Recovering The Satellites
Three years ago, Adam Durvitz of Counting Crows became an overnight superstar while singing the prophetic lines, "Mr. Jones and me, we're gonna be...big stars." The lesson? Be careful what you sing about, because it might come true. Duritz and the Crows spent the past three years getting used to being big stars and living in a world where everybody knew their name (not just some barflies in "Cheers"). And despite coming close to the other dream of "Mr. Jones," ("when everybody loves me/I'm going to be just about as happy as can be,") Duritz doesn't sound any less melancholy than he did three years ago. But that's a good thing.
After a breathtaking debut album like August and Everything After, which reminded FM radio that rock could be both literate and melodic, it's hard to believe that a band could possibly follow it up with a collection of songs that good again. But the Crows have.
Recovering The Satellites debuted at #1 on the Billboard charts last month, and it includes all of the hallmarks that established the Crows as one of the most interesting bands of the decade with August. From the piano oblivion of "Miller's Angels" to the breezy bebop of "Another Horsedreamer's Blues" to the guitar frenzy of "Angels of the Silences," this is truly a triumph of a return.
"And I can't find my way home," Duritz cries in ascendingly strangled emotion at the close of "Children in Bloom," and, in a sense, that's exactly what Satellites is all about: finding an internal home in an unsure world of heartache and bitterness, where people don't see you for who you are inside, but who you appear to be.
Duritz proves once again that he is a colorful, emotive storyteller, perfectly encapsulating lonely yearning in the delicate organ-lilt of "Catapult" ("In every connection I make/ I can't find nobody home/I wanna be the last thing you hear when you're falling asleep").
In "Angels of the Silences," the first hard-driving single from the LP, the band steps a volume level higher than before, careening with abandon through another song of disconnection as Duritz complains, "all my innocence is wasted on the dead and dreaming."
It's Duritz's pen that truly lifts this band above the rest of the rock scene. What other popular group crafts slyly poetic lines like "all the anger and the eloquence are bleeding into fear" (from "Daylight Fading") in each and every song? But it's the music that ultimately sells Duritz's intelligent vision to the fans. Borrowing from a rich heritage of thinking man's rock — Van Morrison and Dylan in particular — The Crows spin distortion-rich tapestries of angst as easily as strumming quiet soliloquies. And unlike most of the current rock crop, The Crows are not afraid to use a slalom of organ keys to underscore a lyrical point. "A Long December" is held together not only by a marching piano but with Bayou-rich strains of accordion. In "I'm Not Sleeping," the band even raises an army of strings to lead the song from nightime quiet to traffic jam cacophony as Duritz declares his unhappy, unsomnulent awareness.
There are 14 songs on Recovering the Satellites, and it's hard to find a fault in any of them. This is that rare CD that you'll probably still be spinning five or 10 years from now.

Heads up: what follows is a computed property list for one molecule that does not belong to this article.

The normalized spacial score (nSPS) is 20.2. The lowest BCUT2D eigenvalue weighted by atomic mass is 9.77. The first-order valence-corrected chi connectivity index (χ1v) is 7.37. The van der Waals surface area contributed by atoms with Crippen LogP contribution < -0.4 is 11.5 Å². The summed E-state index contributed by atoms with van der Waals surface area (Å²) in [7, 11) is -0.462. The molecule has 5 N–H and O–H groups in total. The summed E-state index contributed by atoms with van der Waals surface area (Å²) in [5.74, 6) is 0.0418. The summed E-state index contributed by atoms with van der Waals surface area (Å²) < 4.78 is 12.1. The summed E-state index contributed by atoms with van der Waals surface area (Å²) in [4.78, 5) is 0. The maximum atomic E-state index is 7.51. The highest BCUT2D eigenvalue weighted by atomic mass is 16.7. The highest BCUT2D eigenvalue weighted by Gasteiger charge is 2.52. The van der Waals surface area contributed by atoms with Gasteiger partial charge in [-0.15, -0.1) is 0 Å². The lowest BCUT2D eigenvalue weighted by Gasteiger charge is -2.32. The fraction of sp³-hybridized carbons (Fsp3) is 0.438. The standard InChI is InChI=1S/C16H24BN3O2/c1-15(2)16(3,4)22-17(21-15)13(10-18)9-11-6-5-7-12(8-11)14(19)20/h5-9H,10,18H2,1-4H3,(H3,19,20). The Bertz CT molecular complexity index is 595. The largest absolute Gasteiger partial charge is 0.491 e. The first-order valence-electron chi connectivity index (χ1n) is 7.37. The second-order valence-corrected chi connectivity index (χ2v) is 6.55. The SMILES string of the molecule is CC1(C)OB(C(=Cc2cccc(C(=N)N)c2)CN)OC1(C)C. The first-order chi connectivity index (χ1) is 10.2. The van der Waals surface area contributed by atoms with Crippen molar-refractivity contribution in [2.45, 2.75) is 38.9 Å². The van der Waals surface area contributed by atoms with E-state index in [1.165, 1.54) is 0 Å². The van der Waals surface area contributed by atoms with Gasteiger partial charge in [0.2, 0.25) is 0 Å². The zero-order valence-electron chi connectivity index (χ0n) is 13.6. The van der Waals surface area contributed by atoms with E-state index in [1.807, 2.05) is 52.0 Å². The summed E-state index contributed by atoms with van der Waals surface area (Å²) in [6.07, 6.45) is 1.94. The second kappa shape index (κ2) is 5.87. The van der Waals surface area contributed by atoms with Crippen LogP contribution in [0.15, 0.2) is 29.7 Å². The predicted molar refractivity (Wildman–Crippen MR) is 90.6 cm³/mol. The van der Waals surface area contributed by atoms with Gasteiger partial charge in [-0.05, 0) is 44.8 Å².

This is the real thing.
Counting Crows also have an official web site which features song samples, lyrics, videos, chat rooms and more. The site is at http://countingcrows.com.
Five Ring Circus
Longtime alternative rock fans know that Athens, Georgia has been a hotbed for new, slightly off-kilter rock acts since the early '80s. The first wave of Athens "names" came in The B-52s, R.E.M. Love Tractor, Dreams So Real and Golden Palominos. More recently, acts like Magnapop, Five-Eight and Widespread Panic have put out nationally recognized albums.
Which gets us to this review: A little outfit called Clutch Productions put out a double-CD set of Athens band recordings a couple months ago that includes recordings from nearly all of the above acts and more. Five Ring Circus includes 29 tracks from Athens bands, including a live recording from the band that made Athens a big name town in the music industry: R.E.M. "South Central Rain," a song from the band's 2nd LP, Reckoning was recorded on R.E.M.'s last tour. There's also a track from the eclectic and usually instrumental rock trio Love Tractor: "J.E.B. Pharoahs".
Syd Straw, who sang for awhile with Golden Palominos, turns up with a haunting self-help mantra in "All Things Change (when we change ourself)," as do Vic Chestnutt, Vigilantes of Love, Magnapop, Five-Eight and Widespread Panic. Many of the CD's tracks are by relatively unknown bands, and run the qualitative and musical gamut from quirky instrumental surf-meets-sci fi (Man or Astroman?'s "Escape Velocity") to eastern-tinged jazz-rock (Hazel Virtue's "My Spanish Puppetfinger") to metallic rap (Prozak's "Ecoterrorist") to Iggy Pop-influenced punk rock (Trinket's "Love You Again") to laidback country (Kathleen Parrish's "Water") to hillbilly-country (Redneck Greece & The Stump Broke Steers' "Madison Run"). There are some "this sounds like a bar band from anywhere-U.S.A." inclusions, but tracks like Alice Musan's sweet-toned "Falling Away" more than make up for them. The last track on the disc is a 20-minute spoken word history of the Athens scene by one of the town's "fixtures."
If you've ever liked an Athens band, seek this one out. (And you may have to seek for it. If your local store doesn't carry it, email Clutch or write them at P.O. Box 327, Athens, GA 30603.)